My day-to-day life is very busy. And everyone around me is busy too. It often feels like we never stop. If I take a break, I usually just think about what I should be doing, or what I will be doing next. I’m not very good at emptying my head, living for the moment and just relaxing. And when I do, I sometimes feel guilty, which causes me to be: anxious.
I feel like the word anxious was often taboo until recently. Maybe it’s the COVID-19 pandemic that forced us to think inwardly, maybe society has changed, or maybe something else. For me, I never really thought about it until I couldn’t explain – to myself – why sometimes I am nervous, or I feel overly stressed, or I’m just plain upset.
And I don’t think I’m unique. I’m not talking about crushing anxiety (which I know many people do suffer from). What I’m speaking to here is something more under-the-surface, more subtle, harder to pinpoint. It doesn’t hold me back – in fact sometimes it helps me gain the courage I need to push myself.
But it’s there, every day. It’s the less concrete, but important stuff like, are my children healthy? Are they succeeding? Do my husband and I earn enough money to support the lifestyle we want for our family? Where will I be in 10 years? 25 years?
What really makes me unsettled, speeds up my heart, causes my hands to be unsteady and scares me a bit are the little things. It’s stuff that may stop me in my tracks, and even as I type, I’m a bit embarrassed.
It may be that I have a list of appointments to make, from dentist or pediatrician for the kids to a haircut for me or grooming for my dog, and I’m so busy at work that I won’t have time to actually go to any of these appointments. So I don’t pick up the phone to book anything.
I hate driving. I drive because I have to, not because I like to. Anytime I go anywhere, I plan my route, consider how long it will take me, or before I turn on my car, I pause and take a deep breath.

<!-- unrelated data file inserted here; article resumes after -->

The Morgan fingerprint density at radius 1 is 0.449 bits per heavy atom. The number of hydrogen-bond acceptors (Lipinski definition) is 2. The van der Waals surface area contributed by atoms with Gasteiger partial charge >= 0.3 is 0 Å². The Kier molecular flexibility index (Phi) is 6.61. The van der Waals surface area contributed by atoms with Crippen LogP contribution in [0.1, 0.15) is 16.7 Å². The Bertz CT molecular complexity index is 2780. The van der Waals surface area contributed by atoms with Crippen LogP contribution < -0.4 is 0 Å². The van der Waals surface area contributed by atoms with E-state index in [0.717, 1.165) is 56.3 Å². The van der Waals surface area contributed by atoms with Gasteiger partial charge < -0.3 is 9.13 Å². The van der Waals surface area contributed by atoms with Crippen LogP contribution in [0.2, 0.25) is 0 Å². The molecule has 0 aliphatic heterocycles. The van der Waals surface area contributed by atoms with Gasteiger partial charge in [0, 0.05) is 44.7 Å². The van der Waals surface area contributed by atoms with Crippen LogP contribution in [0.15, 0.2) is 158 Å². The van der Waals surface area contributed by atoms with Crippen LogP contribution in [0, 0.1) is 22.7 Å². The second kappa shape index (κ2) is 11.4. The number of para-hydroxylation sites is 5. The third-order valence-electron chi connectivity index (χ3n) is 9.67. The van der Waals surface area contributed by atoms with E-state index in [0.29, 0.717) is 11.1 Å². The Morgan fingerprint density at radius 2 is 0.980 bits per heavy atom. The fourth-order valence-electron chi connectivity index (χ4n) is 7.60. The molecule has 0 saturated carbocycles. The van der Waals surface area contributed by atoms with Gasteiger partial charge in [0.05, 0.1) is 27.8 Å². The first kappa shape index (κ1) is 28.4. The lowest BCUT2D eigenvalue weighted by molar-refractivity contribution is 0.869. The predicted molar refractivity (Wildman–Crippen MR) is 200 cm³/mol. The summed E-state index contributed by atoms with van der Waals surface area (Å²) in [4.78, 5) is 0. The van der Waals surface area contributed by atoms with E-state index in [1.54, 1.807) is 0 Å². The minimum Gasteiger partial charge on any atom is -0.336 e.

There are never enough hours in the day. I don’t wish the day away, because it means I may fall behind. How do I please everyone? How do I write that important message for this person, attend a list of meetings and track it all? That meeting is at the same time that I need to pick up my 7-year-old. Can I miss the meeting? Can someone else pick her up? And what am I making for dinner tonight? Do I have the ingredients? Yikes, the kids’ laundry basket is full. Did I sign the kids up for hot lunches next term? Did we move money into the chequing account so the next mortgage payment goes through?
I could write page after page of questions just like these that swirl around my head every day. It’s only very recently that I realized I, like many other people across the globe, suffer from anxiety. And it made me think, are we all a little anxious?
There’s nothing on my list above that is unique. What causes me to be anxious is probably not that different from many other working mothers, or just mothers, anyone who has a job or who is just trying to live life. It’s only in the last few months that I have thought deeply about anxiety, and why I – and many others – have it.
The list of daily stresses in my life isn’t going anywhere. I accept that. But I can create coping mechanisms, or find tools to help me try to overcome what makes me anxious.